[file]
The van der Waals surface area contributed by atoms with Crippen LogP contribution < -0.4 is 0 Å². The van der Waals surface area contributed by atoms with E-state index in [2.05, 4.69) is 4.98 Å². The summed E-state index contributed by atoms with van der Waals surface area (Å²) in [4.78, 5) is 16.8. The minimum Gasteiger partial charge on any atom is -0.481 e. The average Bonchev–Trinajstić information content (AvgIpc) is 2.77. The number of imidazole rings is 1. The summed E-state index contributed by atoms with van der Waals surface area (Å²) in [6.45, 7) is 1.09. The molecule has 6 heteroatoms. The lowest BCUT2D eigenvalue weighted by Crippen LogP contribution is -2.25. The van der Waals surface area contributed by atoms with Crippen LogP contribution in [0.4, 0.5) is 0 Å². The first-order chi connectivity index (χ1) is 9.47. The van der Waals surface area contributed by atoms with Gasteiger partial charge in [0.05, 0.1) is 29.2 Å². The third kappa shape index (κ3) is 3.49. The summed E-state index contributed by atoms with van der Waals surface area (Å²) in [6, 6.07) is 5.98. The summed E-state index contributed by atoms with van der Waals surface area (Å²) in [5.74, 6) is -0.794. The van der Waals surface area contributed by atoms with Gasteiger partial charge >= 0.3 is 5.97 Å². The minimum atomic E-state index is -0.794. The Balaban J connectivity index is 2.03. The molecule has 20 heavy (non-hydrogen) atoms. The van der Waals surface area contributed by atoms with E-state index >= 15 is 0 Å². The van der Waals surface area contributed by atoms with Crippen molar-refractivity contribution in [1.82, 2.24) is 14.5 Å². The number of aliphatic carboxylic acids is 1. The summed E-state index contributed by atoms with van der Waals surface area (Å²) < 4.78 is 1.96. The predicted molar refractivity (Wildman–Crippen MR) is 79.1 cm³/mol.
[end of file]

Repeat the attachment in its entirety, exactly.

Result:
The van der Waals surface area contributed by atoms with Crippen LogP contribution < -0.4 is 0 Å². The van der Waals surface area contributed by atoms with E-state index in [2.05, 4.69) is 4.98 Å². The summed E-state index contributed by atoms with van der Waals surface area (Å²) in [4.78, 5) is 16.8. The minimum Gasteiger partial charge on any atom is -0.481 e. The average Bonchev–Trinajstić information content (AvgIpc) is 2.77. The number of imidazole rings is 1. The summed E-state index contributed by atoms with van der Waals surface area (Å²) in [6.45, 7) is 1.09. The molecule has 6 heteroatoms. The lowest BCUT2D eigenvalue weighted by Crippen LogP contribution is -2.25. The van der Waals surface area contributed by atoms with Crippen LogP contribution in [0.4, 0.5) is 0 Å². The first-order chi connectivity index (χ1) is 9.47. The van der Waals surface area contributed by atoms with Gasteiger partial charge in [0.05, 0.1) is 29.2 Å². The third kappa shape index (κ3) is 3.49. The summed E-state index contributed by atoms with van der Waals surface area (Å²) in [6, 6.07) is 5.98. The summed E-state index contributed by atoms with van der Waals surface area (Å²) in [5.74, 6) is -0.794. The van der Waals surface area contributed by atoms with Gasteiger partial charge >= 0.3 is 5.97 Å². The minimum atomic E-state index is -0.794. The Balaban J connectivity index is 2.03. The molecule has 20 heavy (non-hydrogen) atoms. The van der Waals surface area contributed by atoms with E-state index >= 15 is 0 Å². The van der Waals surface area contributed by atoms with Crippen molar-refractivity contribution in [1.82, 2.24) is 14.5 Å². The number of aliphatic carboxylic acids is 1. The summed E-state index contributed by atoms with van der Waals surface area (Å²) < 4.78 is 1.96. The predicted molar refractivity (Wildman–Crippen MR) is 79.1 cm³/mol.